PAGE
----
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White-Box Testing Essay Sample

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White-Box Testing Essay Sample

White-box testing is a verification technique software engineers can use to examine if their code works as expected. In this chapter, we will explain the following: • a method for writing a set of white-box test cases that exercise the paths in the code • the use of equivalence partitioning and boundary value analysis to manage the number of test cases that need to be written and to examine error-prone/extreme “corner” test cases • how to measure how thoroughly the test cases exercise the code

White-box testing is testing that takes into account the internal mechanism of a system or component (IEEE, 1990). White-box testing is also known as structural testing, clear box testing, and glass box testing (Beizer, 1995). The connotations of “clear box” and “glass box” appropriately indicate that you have full visibility of the internal workings of the software product, specifically, the logic and the structure of the code.

Using the white-box testing techniques outlined in this chapter, a software engineer can design test cases that (1) exercise independent paths within a module or unit; (2) exercise logical decisions on both their true and false side; (3) execute loops at their boundaries and within their operational bounds; and (4) exercise internal data structures to ensure their validity (Pressman, 2001).

There are six basic types of testing: unit, integration, function/system, acceptance, regression, and beta. White-box testing is used for three of these six types: • Unit testing, which is testing of individual hardware or software units or groups of related units (IEEE, 1990). A unit is a software component that cannot be subdivided into other components (IEEE, 1990). Software engineers write white-box test cases to examine whether the unit is coded correctly. Unit testing is important for ensuring the code is solid before it is integrated with other code. Once the code is integrated into the code base, the cause of an observed failure is more difficult to find. Also, since the software engineer writes and runs unit tests him or herself, companies often do not track the unit test failures that are observed– making these types of defects the most “private” to the software engineer. We all prefer to find our own mistakes and to have the opportunity to fix them without others knowing. Approximately 65% of all bugs can be caught in unit testing (Beizer, 1990).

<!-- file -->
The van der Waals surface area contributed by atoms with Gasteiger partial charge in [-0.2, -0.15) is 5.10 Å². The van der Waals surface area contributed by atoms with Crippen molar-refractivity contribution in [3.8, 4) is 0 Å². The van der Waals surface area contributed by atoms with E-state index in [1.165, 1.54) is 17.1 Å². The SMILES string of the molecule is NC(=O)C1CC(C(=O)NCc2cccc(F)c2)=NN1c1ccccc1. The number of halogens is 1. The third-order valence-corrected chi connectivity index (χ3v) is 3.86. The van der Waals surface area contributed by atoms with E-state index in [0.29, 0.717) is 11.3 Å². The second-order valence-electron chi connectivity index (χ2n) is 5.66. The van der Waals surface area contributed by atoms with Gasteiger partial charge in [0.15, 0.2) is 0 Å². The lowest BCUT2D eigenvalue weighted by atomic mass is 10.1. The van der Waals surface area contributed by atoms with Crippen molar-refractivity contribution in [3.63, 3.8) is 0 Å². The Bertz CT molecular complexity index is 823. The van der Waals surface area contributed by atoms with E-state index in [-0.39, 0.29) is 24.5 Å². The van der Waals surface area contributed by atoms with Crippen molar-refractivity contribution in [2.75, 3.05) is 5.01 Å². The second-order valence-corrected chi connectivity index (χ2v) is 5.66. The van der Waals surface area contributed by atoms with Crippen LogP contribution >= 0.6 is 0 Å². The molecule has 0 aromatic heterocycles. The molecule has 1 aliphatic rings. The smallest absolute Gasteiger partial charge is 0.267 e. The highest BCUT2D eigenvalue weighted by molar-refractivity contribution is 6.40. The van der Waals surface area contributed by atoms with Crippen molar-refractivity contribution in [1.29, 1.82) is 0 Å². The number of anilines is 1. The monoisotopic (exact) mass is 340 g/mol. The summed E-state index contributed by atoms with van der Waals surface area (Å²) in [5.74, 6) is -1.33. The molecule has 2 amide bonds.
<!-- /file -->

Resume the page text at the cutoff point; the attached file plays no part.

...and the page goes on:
• Integration testing, which is testing in which software components, hardware components, or both are combined and tested to evaluate the interaction between them (IEEE, 1990). Test cases are written which explicitly examine the interfaces between the various units. These test cases can be black box test cases, whereby the tester understands that a test case requires multiple program units to interact. Alternatively, white-box test cases are written which explicitly exercise the interfaces that are known to the tester.